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IRG Spencer, ‘The open door, labour needs and British Immigration Policy, 1945-55’.

The article by I.R.G Spencer is divided into four parts and overall aims to recognise the policies made by the British government to restrict the settlements of subjects from the Empire and Commonwealth. The articles largely counterargues the common belief that Britain maintained an ‘open door’ policy in terms of immigration as the author examines that as early as the 1930s, British officials spoke of a ‘problem’ of settlement of people from the Empire and Commonwealth. Although not always through legislation, the British immigration policy was largely argued to be ‘obstructionist’, limiting the human movement of people from the areas mentioned above.  

Part one of the article examines the notion that immigration in the post-war period until 1962 was ‘racialised’ and race was often ‘politicised’. According to Spencer, this was the reason for a shift from the non-discriminatory to obstructive immigration policies. Spencer also argues that the British Government despite recruiting people from the Commonwealth and Empire during the Second World War, it largely pushed for them to return to their homeland after the hostilities stopped. Part one of the articles is concluded by an analysis of the Commonwealth Immigration Act 1962, which was said to provide a legal framework which enabled the British Government to limit settlement of Black and Asian British subjects.  

The second part of the article provides the reader with an insight into the different methods undertaken by the British government to discourage the settlement of – mainly – colonial citizens. The author gives examples of changes to issuing of passports and other administrative devices, one of these is the movement of passport approval from the colonial government to London, where the officials were said to be stricter on allowing entry and settlement. Further, many of those wishing to travel to Britain were required to possess a sponsor before being granted entry, this often discouraged the less affluent migrants. Additionally, the author also describes how the British Government aimed to deter colonial citizens from wishing to settle in Britain by sending over unemployment figures – especially those of colonials already settled in Britain. Lastly, within the second part of the article, the author states that although Britain was said to provide equality for all members of the Empire and Commonwealth, that certainly was not the case for other ‘foreigners’.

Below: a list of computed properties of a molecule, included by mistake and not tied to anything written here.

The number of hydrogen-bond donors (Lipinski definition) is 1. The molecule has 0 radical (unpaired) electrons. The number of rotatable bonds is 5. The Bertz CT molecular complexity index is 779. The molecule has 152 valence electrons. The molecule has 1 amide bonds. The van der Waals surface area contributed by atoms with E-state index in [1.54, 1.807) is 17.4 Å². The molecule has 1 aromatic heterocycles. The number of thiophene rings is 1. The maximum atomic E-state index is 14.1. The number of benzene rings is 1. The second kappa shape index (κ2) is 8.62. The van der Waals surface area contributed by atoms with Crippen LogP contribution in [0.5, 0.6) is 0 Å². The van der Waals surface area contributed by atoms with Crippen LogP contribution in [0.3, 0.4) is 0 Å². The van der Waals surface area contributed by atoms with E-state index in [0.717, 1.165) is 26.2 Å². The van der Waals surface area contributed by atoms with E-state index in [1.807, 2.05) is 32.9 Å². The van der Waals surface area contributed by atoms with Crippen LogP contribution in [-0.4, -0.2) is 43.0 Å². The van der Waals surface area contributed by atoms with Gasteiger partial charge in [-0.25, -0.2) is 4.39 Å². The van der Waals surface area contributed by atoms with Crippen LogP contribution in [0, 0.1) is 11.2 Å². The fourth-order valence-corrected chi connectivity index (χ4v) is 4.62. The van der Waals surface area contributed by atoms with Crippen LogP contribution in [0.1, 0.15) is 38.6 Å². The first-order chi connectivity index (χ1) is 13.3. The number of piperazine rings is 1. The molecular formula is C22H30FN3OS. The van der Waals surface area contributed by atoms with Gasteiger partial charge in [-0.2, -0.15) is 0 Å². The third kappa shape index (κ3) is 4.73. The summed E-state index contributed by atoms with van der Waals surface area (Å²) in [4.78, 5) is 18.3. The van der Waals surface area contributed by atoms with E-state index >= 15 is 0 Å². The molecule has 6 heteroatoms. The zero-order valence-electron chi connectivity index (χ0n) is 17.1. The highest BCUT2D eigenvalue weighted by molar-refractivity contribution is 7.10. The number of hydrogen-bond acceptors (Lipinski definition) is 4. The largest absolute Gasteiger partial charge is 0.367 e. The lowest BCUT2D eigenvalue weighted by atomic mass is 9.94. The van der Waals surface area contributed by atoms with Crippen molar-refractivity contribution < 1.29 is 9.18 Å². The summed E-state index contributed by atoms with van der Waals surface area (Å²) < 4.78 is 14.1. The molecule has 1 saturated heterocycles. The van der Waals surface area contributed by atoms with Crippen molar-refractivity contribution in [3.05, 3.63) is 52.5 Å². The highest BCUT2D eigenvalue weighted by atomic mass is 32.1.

Part three of the article discusses the ‘colour problem’ as a result of Empire Windrush. However, the author discusses how following an investigation, proposal for additional restrictions was rejected due to a lack of evidence that Empire Windrush was the beginning of a large-scale immigration. This part of the article also states that there was a lack of mention of labour needs during immigration debates and that one cannot generalise the attitudes towards Commonwealth immigration was the attitudes and opinions varied. 

The article is concluded in section four where the author argues that the measures put in place were of little success, particularly in the Caribbean. However, in the Indian subcontinent, emigration to Britain was made much more difficult as a result of the changes. 

Overall, the article is very detailed and informative, examining each aspect of British policy in the period 1945-55 thoroughly.  

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